From the pathway and from several vantage points we can see a pair of stepped buttresses, rising distinctly in four stages. The buttresses are marked by a sloping roof top which adjoins the square tower proper and was possibly edged in a stepped pattern.

The Old Chancel Wall
This stands in the west overlooking the old vicarage, and it is a very important and interesting discovery. It is the old chancel arch, but it is in the wrong place. Moved here possibly in the 18th century, the measurements match it to the foundations in the chancel area at the east end. (At present it is not possible to view this)

The Northern Side of the Tower
This was strengthened and the height seems to have been raised, perhaps to shore up the walls of the tower from the danger of collapse. The wall here is stout and wide. The outline of the old church roofline is clearly visible.

The Clock
The Samuel Hill clock, presented in memory of his wife Elizabeth in 1727, faced the village from the north wall of the tower and was removed and relocated to the Victorian church. The outline of the position of the clock, after removal, can be seen in the title photograph.

Sepia drawing John Buckler 1838

The Tower never had a stone staircase but was climbed by means of a wooden ladder.
The Windows
The small, narrow Lancet windows with rounded tops were edged with intricate, decorative 14th century tracery in ribs of stone. This tracery has gone but can be seen in the Buckler drawing.
The Lost Pinnacles.
Above the sound holes, there is a projecting course of stones and above that is the parapet. On top of the parapet, the four pinnacles stood at each corner and these can be seen in various paintings of the tower. They were an elongated pyramid shape with balls and pennants, seemingly flying.

The Arched Doorway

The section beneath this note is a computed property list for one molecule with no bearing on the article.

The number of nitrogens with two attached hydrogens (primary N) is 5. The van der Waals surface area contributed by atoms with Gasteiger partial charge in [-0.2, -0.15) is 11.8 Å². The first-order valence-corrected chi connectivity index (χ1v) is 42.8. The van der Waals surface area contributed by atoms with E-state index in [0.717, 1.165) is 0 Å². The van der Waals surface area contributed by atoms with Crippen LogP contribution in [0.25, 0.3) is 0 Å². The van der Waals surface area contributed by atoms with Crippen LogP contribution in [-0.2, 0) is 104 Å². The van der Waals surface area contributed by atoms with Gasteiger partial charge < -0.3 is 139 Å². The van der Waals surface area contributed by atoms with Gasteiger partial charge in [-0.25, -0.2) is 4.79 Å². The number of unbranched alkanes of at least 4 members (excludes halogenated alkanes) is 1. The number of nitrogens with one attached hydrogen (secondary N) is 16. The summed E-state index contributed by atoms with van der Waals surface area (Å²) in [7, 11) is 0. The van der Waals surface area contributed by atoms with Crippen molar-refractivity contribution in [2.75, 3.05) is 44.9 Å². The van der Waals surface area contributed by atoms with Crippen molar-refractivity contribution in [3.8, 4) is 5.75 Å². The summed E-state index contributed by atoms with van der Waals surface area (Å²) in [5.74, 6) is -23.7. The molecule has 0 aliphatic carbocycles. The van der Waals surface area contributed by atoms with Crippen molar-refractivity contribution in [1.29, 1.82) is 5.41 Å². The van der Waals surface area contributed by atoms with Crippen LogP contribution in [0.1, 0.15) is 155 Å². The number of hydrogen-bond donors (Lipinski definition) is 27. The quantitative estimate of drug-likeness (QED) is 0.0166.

On the east side of the tower is an attractive arched doorway. On both sides of the stone door pillars is a decorative band of early 13th century capitals crowned
with a pointed arch. It is thought to be the best example of such work of this period in a church in Staffordshire.

Carved Tablet or Sculpture
Beside this doorway is a fascinating carved sandstone tablet.
In 1770 the Rev. Henry Sanders described the carving-“ it stood near the North Door, against the wall on the left-hand. Over it stood a figure of a lamb cut in stone, with other ornaments; and there is yet a carving much like the half of a wheel in stone.”
The tablet measures 49 centimetres by 91centimetres. The carving is eroded but recognisable as the Arms of the Merchant Taylors Company. (a London livery company of the fraternity of St. John the Baptist). NB. Robert Ducie Lord of the Manor of Shenstone was a Merchant Taylor?
Central is a tent; the most lucrative activity in medieval times was the making of tents and also padded linen tunics worn under armour or even instead of armour.
There are two triangular bands of Ermine – here is another link to the taylor or the tailors’ trade, the making of robes and cloaks.
Above that is a carving of the rays of the sun, the symbol of Christ’s power to overcome evil and within the sun is a lamb, the representation of St. John the Baptist.